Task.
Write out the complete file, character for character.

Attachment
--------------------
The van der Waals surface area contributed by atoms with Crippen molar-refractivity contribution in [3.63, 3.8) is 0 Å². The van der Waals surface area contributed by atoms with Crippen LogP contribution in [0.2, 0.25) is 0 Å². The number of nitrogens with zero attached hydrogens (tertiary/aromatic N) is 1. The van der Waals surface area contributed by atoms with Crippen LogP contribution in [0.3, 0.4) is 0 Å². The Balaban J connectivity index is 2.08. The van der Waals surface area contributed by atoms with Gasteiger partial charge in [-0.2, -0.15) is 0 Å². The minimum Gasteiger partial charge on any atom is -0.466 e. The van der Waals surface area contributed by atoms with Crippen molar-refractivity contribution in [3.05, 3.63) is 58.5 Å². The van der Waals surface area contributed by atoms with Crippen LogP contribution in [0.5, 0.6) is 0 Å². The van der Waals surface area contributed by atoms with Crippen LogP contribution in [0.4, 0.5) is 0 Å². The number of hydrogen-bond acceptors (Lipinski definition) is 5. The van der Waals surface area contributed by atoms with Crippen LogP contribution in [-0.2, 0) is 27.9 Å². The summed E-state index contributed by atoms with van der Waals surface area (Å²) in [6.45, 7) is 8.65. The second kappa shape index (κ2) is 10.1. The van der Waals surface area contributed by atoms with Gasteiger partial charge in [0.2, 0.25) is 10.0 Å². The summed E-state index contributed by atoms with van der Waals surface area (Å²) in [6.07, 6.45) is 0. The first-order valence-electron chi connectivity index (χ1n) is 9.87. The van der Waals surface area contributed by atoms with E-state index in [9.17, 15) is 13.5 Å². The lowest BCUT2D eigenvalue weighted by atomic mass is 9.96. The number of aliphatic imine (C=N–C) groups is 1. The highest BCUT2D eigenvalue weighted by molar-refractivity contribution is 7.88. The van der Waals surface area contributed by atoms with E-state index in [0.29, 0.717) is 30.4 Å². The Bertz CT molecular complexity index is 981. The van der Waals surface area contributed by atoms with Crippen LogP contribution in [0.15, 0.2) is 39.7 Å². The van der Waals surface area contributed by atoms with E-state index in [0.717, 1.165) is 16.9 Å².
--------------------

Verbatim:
The van der Waals surface area contributed by atoms with Crippen molar-refractivity contribution in [3.63, 3.8) is 0 Å². The van der Waals surface area contributed by atoms with Crippen LogP contribution in [0.2, 0.25) is 0 Å². The number of nitrogens with zero attached hydrogens (tertiary/aromatic N) is 1. The van der Waals surface area contributed by atoms with Crippen LogP contribution in [0.3, 0.4) is 0 Å². The Balaban J connectivity index is 2.08. The van der Waals surface area contributed by atoms with Gasteiger partial charge in [-0.2, -0.15) is 0 Å². The minimum Gasteiger partial charge on any atom is -0.466 e. The van der Waals surface area contributed by atoms with Crippen molar-refractivity contribution in [3.05, 3.63) is 58.5 Å². The van der Waals surface area contributed by atoms with Crippen LogP contribution in [0.5, 0.6) is 0 Å². The van der Waals surface area contributed by atoms with Crippen LogP contribution in [0.4, 0.5) is 0 Å². The number of hydrogen-bond acceptors (Lipinski definition) is 5. The van der Waals surface area contributed by atoms with Crippen LogP contribution in [-0.2, 0) is 27.9 Å². The summed E-state index contributed by atoms with van der Waals surface area (Å²) in [6.45, 7) is 8.65. The second kappa shape index (κ2) is 10.1. The van der Waals surface area contributed by atoms with Gasteiger partial charge in [0.2, 0.25) is 10.0 Å². The summed E-state index contributed by atoms with van der Waals surface area (Å²) in [6.07, 6.45) is 0. The first-order valence-electron chi connectivity index (χ1n) is 9.87. The van der Waals surface area contributed by atoms with E-state index in [9.17, 15) is 13.5 Å². The lowest BCUT2D eigenvalue weighted by atomic mass is 9.96. The number of aliphatic imine (C=N–C) groups is 1. The highest BCUT2D eigenvalue weighted by molar-refractivity contribution is 7.88. The van der Waals surface area contributed by atoms with E-state index in [0.29, 0.717) is 30.4 Å². The Bertz CT molecular complexity index is 981. The van der Waals surface area contributed by atoms with Crippen LogP contribution in [0.15, 0.2) is 39.7 Å². The van der Waals surface area contributed by atoms with E-state index in [0.717, 1.165) is 16.9 Å².